White nationalist rioters didn’t commit hate-motivated crime, judge rules; each gets 27–37 months

July 19, 2019

FILE - In this Saturday, Aug. 12, 2017, file photo, white nationalist demonstrators walk into the entrance of Lee Park surrounded by counter demonstrators in Charlottesville, Va.

Three California men who took part in the deadly white nationalist rally in Charlottesville, Virginia, received comparably lighter sentences Friday after a federal district judge rejected a hate crime designation.

Benjamin Daley, Thomas Gillen and Michael Miselis had pleaded guilty earlier to federal rioting charges over the Aug. 12, 2017, “Unite the Right” rally. The three members of the “Rise Above Movement” — a now-defunct militant white-supremacist group — each faced up to five years in prison.

Instead, Daley got 37 months, Gillen got 33 months, and Miselis got 27 months. District Judge Norman Moon said prosecutors didn’t prove beyond a reasonable doubt that the three chose their victims because of race, religion or other protected categories.

Earlier Friday, testimony focused on whether or not the crimes were motivated by hate — a hate crime enhancement — which could have resulted in the more severe sentence.

Prosecutors showed Moon video and still photos of the three before, during and after the rally, in which Heather Heyer was killed. James Alex Fields Jr. drove his car into a group of counterprotesters — he’s been sentenced to life in prison for the murder.

In one photo, the three are pictured in a rented van, traveling to a rally in California; all three are making what prosecutors said is a white power gesture.

“These defendants, motivated by hateful ideology, incited and committed acts of violence in Charlottesville, as well at other purported political rallies in California,” U.S. Attorney Thomas Cullen said in a statement later Friday.

“They were not interested in peaceful protest or lawful First Amendment expression. Instead, they intended to provoke and engage in street battles with those that they perceived as their enemies.”

Attorneys for the three defendants argued that prosecutors failed to present any evidence that showed the violence was prompted by the victims’ race, religion, gender or other protected classes.

Video was shown of the white nationalists walking two-by-two near Emancipation Park, after it had been closed by police. At some point, the three were involved in physical clashes with counterprotesters who lined the street.

“These guys have morally reprehensible views,” said Lisa Lorish, defense attorney for Daley, but added that the victims “got in the way and the defendants committed assaults.”

Gillen’s attorney, David Eustis, told the judge: “The counterprotesters got involved because of what they were doing, not who they were.”

Gene Cox, the attorney for Miselis, said the group’s anti-Semitic and racist words and book burning were all First Amendment-protected speech. “If this is an anti-Semitic organization, they’re the world’s most incompetent anti-Semitic organization,” because they didn’t know whether their assault victims were Jewish.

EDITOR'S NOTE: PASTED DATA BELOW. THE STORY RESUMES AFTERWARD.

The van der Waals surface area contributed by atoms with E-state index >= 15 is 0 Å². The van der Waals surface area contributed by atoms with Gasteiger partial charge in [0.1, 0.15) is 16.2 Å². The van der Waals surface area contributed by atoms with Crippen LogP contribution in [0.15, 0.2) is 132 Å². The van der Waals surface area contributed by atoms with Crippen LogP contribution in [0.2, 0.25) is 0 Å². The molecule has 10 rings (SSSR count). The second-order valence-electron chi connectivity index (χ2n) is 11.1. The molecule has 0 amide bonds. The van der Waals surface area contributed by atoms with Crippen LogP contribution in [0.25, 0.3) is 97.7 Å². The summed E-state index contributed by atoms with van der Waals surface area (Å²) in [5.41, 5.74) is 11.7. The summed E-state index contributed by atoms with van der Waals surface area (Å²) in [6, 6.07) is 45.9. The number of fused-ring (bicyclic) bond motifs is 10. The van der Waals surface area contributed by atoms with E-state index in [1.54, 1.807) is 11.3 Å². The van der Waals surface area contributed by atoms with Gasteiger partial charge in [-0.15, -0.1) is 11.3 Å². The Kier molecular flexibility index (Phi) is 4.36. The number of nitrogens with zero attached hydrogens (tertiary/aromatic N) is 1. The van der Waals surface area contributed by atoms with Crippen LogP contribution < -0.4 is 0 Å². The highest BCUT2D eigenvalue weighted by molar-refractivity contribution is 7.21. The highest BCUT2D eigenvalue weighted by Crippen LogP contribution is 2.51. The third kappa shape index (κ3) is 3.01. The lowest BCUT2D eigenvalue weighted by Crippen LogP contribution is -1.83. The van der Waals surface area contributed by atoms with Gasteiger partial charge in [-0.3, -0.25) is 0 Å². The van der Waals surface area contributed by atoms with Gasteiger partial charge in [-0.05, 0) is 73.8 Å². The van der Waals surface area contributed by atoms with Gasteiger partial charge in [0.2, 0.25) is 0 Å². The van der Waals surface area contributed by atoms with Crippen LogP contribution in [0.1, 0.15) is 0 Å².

Prosecutor Chris Kavanaugh disagreed: “In the book burning photo, they’re burning ‘Diary of Anne Frank’ and ‘Schindler’s List,’ with a pork chop on top, while making the Nazi salute — to say there’s no link to the people is not true.”

Cullen noted that when Miselis’ room was searched, the aerospace engineering Ph.D. student had 1,000 rounds of ammo and a book called “How to Bomb the U.S. Government.” Both prosecutors and the judge agreed that of the three defendants, Miselis was the most violent in Charlottesville.

As for Daley, the judge said he was “the leader of the group in almost every respect.”

Prosecutors displayed texts between Daley and his mother, in which she expressed her concern about her son. “This is violence, this is not self-defense,” she texted. “Your message is violent — you are not being excommunicated from the family, but your world is going to continue to shrink.”

In the text exchange, Daley insisted Jewish people were responsible for many of the world’s ills. His mother replied: “You have never been harmed by any Jew or Black.”

Gillen had the most previous convictions — underage possession of alcohol, intent to sell marijuana, possession of a firearm without a serial number — but prosecutors said that there was no indication Gillen threw punches, and that he was the least violent of the three.

Eustis said his client Gillen “was in a marijuana haze” at the time, and that if there was an upside to being in the white supremacist group, it was that they believed in “clean living.”

WTOP’s Neal Augenstein reported from Charlottesville, Virginia. WTOP’s Jack Pointer also contributed to this report.

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